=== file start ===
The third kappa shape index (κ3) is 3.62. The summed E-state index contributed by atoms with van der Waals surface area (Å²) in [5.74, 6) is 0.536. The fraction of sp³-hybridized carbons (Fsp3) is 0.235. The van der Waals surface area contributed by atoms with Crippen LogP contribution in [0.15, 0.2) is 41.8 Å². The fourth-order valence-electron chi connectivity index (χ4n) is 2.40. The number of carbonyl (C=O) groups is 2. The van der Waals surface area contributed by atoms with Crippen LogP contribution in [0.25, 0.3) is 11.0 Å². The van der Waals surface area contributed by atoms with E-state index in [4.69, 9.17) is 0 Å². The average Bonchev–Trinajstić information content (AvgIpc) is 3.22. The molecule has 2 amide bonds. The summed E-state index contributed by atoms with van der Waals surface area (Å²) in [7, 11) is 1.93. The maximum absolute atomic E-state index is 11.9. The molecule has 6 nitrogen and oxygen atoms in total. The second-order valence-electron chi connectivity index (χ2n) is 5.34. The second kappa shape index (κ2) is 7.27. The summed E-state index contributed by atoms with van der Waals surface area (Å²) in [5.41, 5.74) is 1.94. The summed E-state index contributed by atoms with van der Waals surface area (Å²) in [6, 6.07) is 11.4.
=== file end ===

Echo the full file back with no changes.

The third kappa shape index (κ3) is 3.62. The summed E-state index contributed by atoms with van der Waals surface area (Å²) in [5.74, 6) is 0.536. The fraction of sp³-hybridized carbons (Fsp3) is 0.235. The van der Waals surface area contributed by atoms with Crippen LogP contribution in [0.15, 0.2) is 41.8 Å². The fourth-order valence-electron chi connectivity index (χ4n) is 2.40. The number of carbonyl (C=O) groups is 2. The van der Waals surface area contributed by atoms with Crippen LogP contribution in [0.25, 0.3) is 11.0 Å². The van der Waals surface area contributed by atoms with E-state index in [4.69, 9.17) is 0 Å². The average Bonchev–Trinajstić information content (AvgIpc) is 3.22. The molecule has 2 amide bonds. The summed E-state index contributed by atoms with van der Waals surface area (Å²) in [7, 11) is 1.93. The maximum absolute atomic E-state index is 11.9. The molecule has 6 nitrogen and oxygen atoms in total. The second-order valence-electron chi connectivity index (χ2n) is 5.34. The second kappa shape index (κ2) is 7.27. The summed E-state index contributed by atoms with van der Waals surface area (Å²) in [5.41, 5.74) is 1.94. The summed E-state index contributed by atoms with van der Waals surface area (Å²) in [6, 6.07) is 11.4.